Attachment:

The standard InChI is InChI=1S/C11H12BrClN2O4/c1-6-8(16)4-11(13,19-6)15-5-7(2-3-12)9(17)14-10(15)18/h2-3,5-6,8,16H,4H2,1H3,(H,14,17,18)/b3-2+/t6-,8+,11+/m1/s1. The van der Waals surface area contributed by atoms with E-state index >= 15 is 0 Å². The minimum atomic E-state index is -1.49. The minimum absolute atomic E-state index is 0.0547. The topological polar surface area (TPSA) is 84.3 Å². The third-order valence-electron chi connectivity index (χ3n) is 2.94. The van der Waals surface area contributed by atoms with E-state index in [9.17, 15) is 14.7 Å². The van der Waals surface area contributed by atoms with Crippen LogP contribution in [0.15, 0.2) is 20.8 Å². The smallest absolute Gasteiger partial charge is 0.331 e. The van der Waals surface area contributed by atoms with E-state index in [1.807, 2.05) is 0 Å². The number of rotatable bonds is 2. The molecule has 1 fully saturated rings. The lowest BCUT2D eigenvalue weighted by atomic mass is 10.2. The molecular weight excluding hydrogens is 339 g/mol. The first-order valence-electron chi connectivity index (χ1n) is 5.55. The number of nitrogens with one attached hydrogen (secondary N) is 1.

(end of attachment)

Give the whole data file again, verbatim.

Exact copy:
The standard InChI is InChI=1S/C11H12BrClN2O4/c1-6-8(16)4-11(13,19-6)15-5-7(2-3-12)9(17)14-10(15)18/h2-3,5-6,8,16H,4H2,1H3,(H,14,17,18)/b3-2+/t6-,8+,11+/m1/s1. The van der Waals surface area contributed by atoms with E-state index >= 15 is 0 Å². The minimum atomic E-state index is -1.49. The minimum absolute atomic E-state index is 0.0547. The topological polar surface area (TPSA) is 84.3 Å². The third-order valence-electron chi connectivity index (χ3n) is 2.94. The van der Waals surface area contributed by atoms with E-state index in [9.17, 15) is 14.7 Å². The van der Waals surface area contributed by atoms with Crippen LogP contribution in [0.15, 0.2) is 20.8 Å². The smallest absolute Gasteiger partial charge is 0.331 e. The van der Waals surface area contributed by atoms with E-state index in [1.807, 2.05) is 0 Å². The number of rotatable bonds is 2. The molecule has 1 fully saturated rings. The lowest BCUT2D eigenvalue weighted by atomic mass is 10.2. The molecular weight excluding hydrogens is 339 g/mol. The first-order valence-electron chi connectivity index (χ1n) is 5.55. The number of nitrogens with one attached hydrogen (secondary N) is 1.